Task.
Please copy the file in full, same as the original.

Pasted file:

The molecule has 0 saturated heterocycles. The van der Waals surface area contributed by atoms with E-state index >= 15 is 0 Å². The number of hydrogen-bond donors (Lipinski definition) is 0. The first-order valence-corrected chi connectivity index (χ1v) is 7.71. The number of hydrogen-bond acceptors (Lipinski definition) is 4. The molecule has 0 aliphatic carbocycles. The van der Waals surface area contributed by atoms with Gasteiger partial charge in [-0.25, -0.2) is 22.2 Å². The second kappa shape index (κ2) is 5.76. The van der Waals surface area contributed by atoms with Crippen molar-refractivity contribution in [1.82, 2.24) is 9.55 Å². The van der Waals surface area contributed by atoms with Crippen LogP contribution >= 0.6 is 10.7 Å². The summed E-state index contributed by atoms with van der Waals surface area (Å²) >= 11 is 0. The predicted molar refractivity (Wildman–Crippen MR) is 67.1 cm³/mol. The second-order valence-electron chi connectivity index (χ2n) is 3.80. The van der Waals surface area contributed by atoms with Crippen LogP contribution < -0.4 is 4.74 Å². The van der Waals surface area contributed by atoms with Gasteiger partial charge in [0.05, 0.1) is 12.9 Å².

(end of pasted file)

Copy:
The molecule has 0 saturated heterocycles. The van der Waals surface area contributed by atoms with E-state index >= 15 is 0 Å². The number of hydrogen-bond donors (Lipinski definition) is 0. The first-order valence-corrected chi connectivity index (χ1v) is 7.71. The number of hydrogen-bond acceptors (Lipinski definition) is 4. The molecule has 0 aliphatic carbocycles. The van der Waals surface area contributed by atoms with Gasteiger partial charge in [-0.25, -0.2) is 22.2 Å². The second kappa shape index (κ2) is 5.76. The van der Waals surface area contributed by atoms with Crippen molar-refractivity contribution in [1.82, 2.24) is 9.55 Å². The van der Waals surface area contributed by atoms with Crippen LogP contribution >= 0.6 is 10.7 Å². The summed E-state index contributed by atoms with van der Waals surface area (Å²) >= 11 is 0. The predicted molar refractivity (Wildman–Crippen MR) is 67.1 cm³/mol. The second-order valence-electron chi connectivity index (χ2n) is 3.80. The van der Waals surface area contributed by atoms with Crippen LogP contribution < -0.4 is 4.74 Å². The van der Waals surface area contributed by atoms with Gasteiger partial charge in [0.05, 0.1) is 12.9 Å².